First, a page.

From the acclaimed author of Roses and Rot— a “Brothers Grimm tale for the contemporary reader” (School Library Journal, starred review)—Kat Howard’s exquisite shorter works, nominated for the World Fantasy Award, and performed on WNYC's Selected Shorts.
Kat Howard has already been called a “remarkable writer” by Neil Gaiman and her “dark and enticing” (Publishers Weekly) debut novel, Roses and Rot, was beloved by critics and fans alike.
Now, you can experience her collected shorter works, including two new stories, in A Cathedral of Myth and Bone. In these stories, equally as beguiling and spellbinding as her novels, Howard expands into the enchanted territory of myths and saints, as well as an Arthurian novella set upon a college campus, “Once, Future,” which retells the story of King Arthur—through the women’s eyes.
Captivating and engrossing, and adorned in gorgeous prose, Kat Howard’s stories are a fresh and stylish take on fantasy. “Kat Howard seems to possess a magic of her own, of making characters come alive and scenery so vivid, you forget it exists only on the page” (Anton Bogomazov, Politics and Prose).
I told him to stop doing that, after we broke up. In fact, it was one of the reasons that we broke up. I mean, being a muse is all well and good, until you actually become one.
The first time it happened, I was flattered. And it wasn’t like my normal life was so great that I was going to miss it, you know? So getting pulled into that world—a world he had written just for me, where I was the everything, the unattainable, the ideal—it was pretty powerful.
When he finished the story, and I came back to the real world, the first thing I did was screw him until my thighs ached. It was our first time together. He said it was the best sex of his life.
When I asked him if someone had ever fallen into a story that he had written before, he said not that he knew of. Oh, sure, he had based characters on people he knew, stolen little bits of their lives. A gesture, a phrase, a particular color of eye or way of walking. The petty thievery all writers commit.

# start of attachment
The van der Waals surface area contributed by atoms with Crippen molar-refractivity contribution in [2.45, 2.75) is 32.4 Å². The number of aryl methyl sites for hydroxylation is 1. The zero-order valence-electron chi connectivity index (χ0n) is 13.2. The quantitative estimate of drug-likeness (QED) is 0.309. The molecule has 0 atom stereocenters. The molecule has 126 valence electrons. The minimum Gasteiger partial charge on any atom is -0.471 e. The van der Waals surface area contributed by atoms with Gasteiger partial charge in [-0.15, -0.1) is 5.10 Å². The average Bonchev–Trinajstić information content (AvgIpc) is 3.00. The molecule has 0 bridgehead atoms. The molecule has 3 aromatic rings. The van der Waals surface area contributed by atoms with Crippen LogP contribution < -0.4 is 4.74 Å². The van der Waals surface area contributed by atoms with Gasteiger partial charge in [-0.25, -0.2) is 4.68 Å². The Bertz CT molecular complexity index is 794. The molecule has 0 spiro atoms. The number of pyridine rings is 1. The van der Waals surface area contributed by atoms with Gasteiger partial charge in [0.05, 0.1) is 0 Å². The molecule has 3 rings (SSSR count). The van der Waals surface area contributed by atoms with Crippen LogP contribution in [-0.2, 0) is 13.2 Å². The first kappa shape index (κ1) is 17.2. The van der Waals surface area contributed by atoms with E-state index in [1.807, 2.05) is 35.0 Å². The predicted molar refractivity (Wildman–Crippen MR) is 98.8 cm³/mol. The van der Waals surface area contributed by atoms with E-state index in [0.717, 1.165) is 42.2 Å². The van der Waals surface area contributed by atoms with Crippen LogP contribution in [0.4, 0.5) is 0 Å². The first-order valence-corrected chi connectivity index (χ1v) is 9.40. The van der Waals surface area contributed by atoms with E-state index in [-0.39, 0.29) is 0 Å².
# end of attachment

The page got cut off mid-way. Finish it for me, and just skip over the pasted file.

I asked what he had done differently this time.
“I was falling in love with you, I guess. You were all I could think of. So when I wrote Marah, there you were in my head. Always.”
I hadn’t fallen into the story right away, and I didn’t know what happened in the parts where Marah didn’t appear. Reading the finished draft was this weird mix of déjà vu and mystery.
Apparently inspired by my real-world sexual abandon, the next thing he wrote me into was an erotic novella. Ali was a great deal more flexible than I was, both physically and in her gender preferences.
I really enjoyed that story, but one night I tried something in bed that Ali thought was fun but that he thought was beyond kinky. After that, the only sex scenes he wrote me into involved oral sex.
Men can be so predictable, even when they are literary geniuses.
Maybe especially then.
The next time he wrote me into something, I lost my job. It was a novel, what he was working on then, and when he was writing Nora, I would just disappear from my life as soon as he picked up his pen. For days, or even weeks, at a time, when the writing was going well.
He said he didn’t know what happened to me during those times. He would go to my apartment, check on things, water my plants. When he remembered. When he wasn’t so deep in the writing that nothing outside registered.
I was always in his head during those times, he said, at the edges of his thoughts. As if that should reassure me.
It happened faster. He would begin to write, and I would be in the story, and I would stay there until he was finished.
The more I lived in his writing, the less I lived in the real world, and the less I remembered what it was like to live in the real world, as a real person, as me.